UNT professor says NFTs aren’t passing fad, they can be viable options for permanent virtual record storage

Tuesday, July 19, 2022 - 09:03

DENTON (UNT), Texas — Non-fungible tokens may be the answer to some challenges presented by paper records, University of North Texas professor Kimberly Houser said.

According to the U.S. Government Accountability Office, non-fungible tokens (NFTs) are digital identifiers that represent a digital or physical asset. It estimates revenue from NFTs could pass $130 billion by 2030, advancing the digital economy.

In her forthcoming article in the Utah Law Review with co-author Oklahoma State University Assistant Professor John Holden, Kimberly Houser, a clinical assistant professor in the G. Brint Ryan College of Business, said that when examining the legal issues regarding NFTs, they realized that regulating NFTs would require updates in different areas of law depending on the actual use of the NFT. An NFT is created using blockchain technology and is simply stored data. However, what can be stored goes well beyond a Bored Ape Yacht Club digital collectable. This technology enables any type of record to be stored more securely. The NFT just points to the record.

“Everybody thinks of blockchain in terms of art and creating these things you could buy or sports trading cards,” Houser said. “We discovered that this underlying technology of blockchain with the use of NFTs has some other uses. In Africa, school children, for example, move around a lot. They go to a lot of different schools. It’s difficult for them because if they were forced out because of war, they have no access to everything that they've already done. Some of them are now using blockchain technology to create permanent academic records, which are held in NFTs.”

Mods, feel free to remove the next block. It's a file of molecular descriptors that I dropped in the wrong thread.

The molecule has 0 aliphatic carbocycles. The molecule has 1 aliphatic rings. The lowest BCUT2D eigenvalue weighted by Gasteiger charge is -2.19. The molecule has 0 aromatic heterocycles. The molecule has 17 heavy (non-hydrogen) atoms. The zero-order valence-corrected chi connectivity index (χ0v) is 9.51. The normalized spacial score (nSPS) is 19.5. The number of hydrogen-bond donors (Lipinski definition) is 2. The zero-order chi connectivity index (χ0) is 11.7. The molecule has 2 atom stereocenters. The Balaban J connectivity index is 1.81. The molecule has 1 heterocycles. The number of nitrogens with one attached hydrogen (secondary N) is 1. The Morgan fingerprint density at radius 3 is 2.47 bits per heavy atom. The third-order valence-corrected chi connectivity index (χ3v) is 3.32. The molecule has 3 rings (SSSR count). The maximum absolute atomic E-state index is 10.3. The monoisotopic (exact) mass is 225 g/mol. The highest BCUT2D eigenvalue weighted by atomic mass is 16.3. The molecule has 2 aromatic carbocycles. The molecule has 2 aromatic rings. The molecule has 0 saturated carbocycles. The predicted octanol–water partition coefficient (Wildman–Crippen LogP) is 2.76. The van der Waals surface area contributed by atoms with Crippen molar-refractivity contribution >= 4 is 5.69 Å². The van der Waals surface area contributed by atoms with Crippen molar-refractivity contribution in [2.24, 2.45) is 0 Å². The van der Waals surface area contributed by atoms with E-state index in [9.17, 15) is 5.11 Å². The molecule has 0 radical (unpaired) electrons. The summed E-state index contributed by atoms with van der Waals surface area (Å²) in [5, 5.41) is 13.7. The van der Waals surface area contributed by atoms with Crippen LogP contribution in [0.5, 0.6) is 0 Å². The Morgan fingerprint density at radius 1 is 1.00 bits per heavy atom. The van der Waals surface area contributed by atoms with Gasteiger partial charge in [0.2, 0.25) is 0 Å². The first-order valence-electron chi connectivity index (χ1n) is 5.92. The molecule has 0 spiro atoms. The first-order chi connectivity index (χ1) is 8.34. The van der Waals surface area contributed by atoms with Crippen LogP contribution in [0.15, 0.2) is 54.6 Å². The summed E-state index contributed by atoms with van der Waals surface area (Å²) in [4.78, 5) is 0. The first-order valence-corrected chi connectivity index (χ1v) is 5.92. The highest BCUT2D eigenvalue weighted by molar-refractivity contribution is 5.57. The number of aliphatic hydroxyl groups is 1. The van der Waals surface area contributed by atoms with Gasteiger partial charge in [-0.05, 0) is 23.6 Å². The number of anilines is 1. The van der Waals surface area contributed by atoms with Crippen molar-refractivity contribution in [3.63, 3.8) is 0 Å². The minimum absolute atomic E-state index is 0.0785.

Once the NFT is recorded on the blockchain, it can’t be deleted, which creates an opportunity for records to be kept no matter where the child goes. It also can be used to track goods in a supply chain using RFID chips or replacing recording offices for deeds or corporate records.

“The promise of NFTs extends to virtually every industry; however, our present system is ill equipped to regulate their use,” Houser said. “NFTs and their underlying technologies offer incredible opportunities which could serve to make government more efficient, food and drug products safer and provide a method to create immutable records while protecting the data contained therein. Those who discount NFTs as a fad are missing the bigger picture.”

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